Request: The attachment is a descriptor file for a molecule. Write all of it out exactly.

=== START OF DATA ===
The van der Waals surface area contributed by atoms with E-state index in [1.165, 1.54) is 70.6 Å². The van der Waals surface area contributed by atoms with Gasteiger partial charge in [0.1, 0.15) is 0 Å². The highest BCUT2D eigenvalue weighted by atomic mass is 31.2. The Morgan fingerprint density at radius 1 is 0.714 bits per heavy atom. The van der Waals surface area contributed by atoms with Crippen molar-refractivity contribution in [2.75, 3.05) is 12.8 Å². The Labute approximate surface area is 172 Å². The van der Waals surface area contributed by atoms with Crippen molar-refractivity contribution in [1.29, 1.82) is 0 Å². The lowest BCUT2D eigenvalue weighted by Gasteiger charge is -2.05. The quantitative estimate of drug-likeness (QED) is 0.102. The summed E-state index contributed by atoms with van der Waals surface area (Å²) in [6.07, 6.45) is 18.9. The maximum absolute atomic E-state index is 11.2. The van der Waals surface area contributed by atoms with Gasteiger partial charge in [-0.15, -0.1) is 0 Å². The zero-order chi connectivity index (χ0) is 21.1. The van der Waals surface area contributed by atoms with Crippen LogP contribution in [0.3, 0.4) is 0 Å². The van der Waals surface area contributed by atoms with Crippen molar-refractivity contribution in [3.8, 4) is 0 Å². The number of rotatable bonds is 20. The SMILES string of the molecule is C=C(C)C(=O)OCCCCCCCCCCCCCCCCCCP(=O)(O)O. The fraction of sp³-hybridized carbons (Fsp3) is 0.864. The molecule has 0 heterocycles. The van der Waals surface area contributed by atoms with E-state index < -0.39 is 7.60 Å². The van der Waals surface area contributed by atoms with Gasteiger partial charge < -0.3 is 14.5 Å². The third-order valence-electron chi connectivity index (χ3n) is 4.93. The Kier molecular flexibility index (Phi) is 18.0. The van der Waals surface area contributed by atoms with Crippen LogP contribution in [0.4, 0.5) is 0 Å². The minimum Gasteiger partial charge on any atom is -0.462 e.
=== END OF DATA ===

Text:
The van der Waals surface area contributed by atoms with E-state index in [1.165, 1.54) is 70.6 Å². The van der Waals surface area contributed by atoms with Gasteiger partial charge in [0.1, 0.15) is 0 Å². The highest BCUT2D eigenvalue weighted by atomic mass is 31.2. The Morgan fingerprint density at radius 1 is 0.714 bits per heavy atom. The van der Waals surface area contributed by atoms with Crippen molar-refractivity contribution in [2.75, 3.05) is 12.8 Å². The Labute approximate surface area is 172 Å². The van der Waals surface area contributed by atoms with Crippen molar-refractivity contribution in [1.29, 1.82) is 0 Å². The lowest BCUT2D eigenvalue weighted by Gasteiger charge is -2.05. The quantitative estimate of drug-likeness (QED) is 0.102. The summed E-state index contributed by atoms with van der Waals surface area (Å²) in [6.07, 6.45) is 18.9. The maximum absolute atomic E-state index is 11.2. The van der Waals surface area contributed by atoms with Gasteiger partial charge in [-0.15, -0.1) is 0 Å². The zero-order chi connectivity index (χ0) is 21.1. The van der Waals surface area contributed by atoms with Crippen LogP contribution in [0.3, 0.4) is 0 Å². The van der Waals surface area contributed by atoms with Crippen molar-refractivity contribution in [3.8, 4) is 0 Å². The number of rotatable bonds is 20. The SMILES string of the molecule is C=C(C)C(=O)OCCCCCCCCCCCCCCCCCCP(=O)(O)O. The fraction of sp³-hybridized carbons (Fsp3) is 0.864. The molecule has 0 heterocycles. The van der Waals surface area contributed by atoms with E-state index < -0.39 is 7.60 Å². The van der Waals surface area contributed by atoms with Gasteiger partial charge < -0.3 is 14.5 Å². The third-order valence-electron chi connectivity index (χ3n) is 4.93. The Kier molecular flexibility index (Phi) is 18.0. The van der Waals surface area contributed by atoms with Crippen LogP contribution in [0.4, 0.5) is 0 Å². The minimum Gasteiger partial charge on any atom is -0.462 e.